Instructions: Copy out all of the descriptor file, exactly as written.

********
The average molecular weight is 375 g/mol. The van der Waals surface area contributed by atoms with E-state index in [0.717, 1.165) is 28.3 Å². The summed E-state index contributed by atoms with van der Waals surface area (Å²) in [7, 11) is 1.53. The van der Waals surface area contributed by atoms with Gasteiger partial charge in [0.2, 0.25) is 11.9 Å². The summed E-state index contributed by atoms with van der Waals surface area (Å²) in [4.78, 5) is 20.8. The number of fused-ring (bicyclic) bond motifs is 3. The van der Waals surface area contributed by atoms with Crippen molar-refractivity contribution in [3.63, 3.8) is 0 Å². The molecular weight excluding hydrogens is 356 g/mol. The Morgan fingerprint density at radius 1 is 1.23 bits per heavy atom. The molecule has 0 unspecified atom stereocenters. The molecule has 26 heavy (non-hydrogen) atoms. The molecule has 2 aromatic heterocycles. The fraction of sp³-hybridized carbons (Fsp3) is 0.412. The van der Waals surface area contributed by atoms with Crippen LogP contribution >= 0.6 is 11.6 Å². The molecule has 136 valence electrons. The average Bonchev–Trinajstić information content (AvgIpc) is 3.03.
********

The average molecular weight is 375 g/mol. The van der Waals surface area contributed by atoms with E-state index in [0.717, 1.165) is 28.3 Å². The summed E-state index contributed by atoms with van der Waals surface area (Å²) in [7, 11) is 1.53. The van der Waals surface area contributed by atoms with Gasteiger partial charge in [0.2, 0.25) is 11.9 Å². The summed E-state index contributed by atoms with van der Waals surface area (Å²) in [4.78, 5) is 20.8. The number of fused-ring (bicyclic) bond motifs is 3. The van der Waals surface area contributed by atoms with Crippen molar-refractivity contribution in [3.63, 3.8) is 0 Å². The molecular weight excluding hydrogens is 356 g/mol. The Morgan fingerprint density at radius 1 is 1.23 bits per heavy atom. The molecule has 0 unspecified atom stereocenters. The molecule has 26 heavy (non-hydrogen) atoms. The molecule has 2 aromatic heterocycles. The fraction of sp³-hybridized carbons (Fsp3) is 0.412. The van der Waals surface area contributed by atoms with Crippen LogP contribution >= 0.6 is 11.6 Å². The molecule has 136 valence electrons. The average Bonchev–Trinajstić information content (AvgIpc) is 3.03.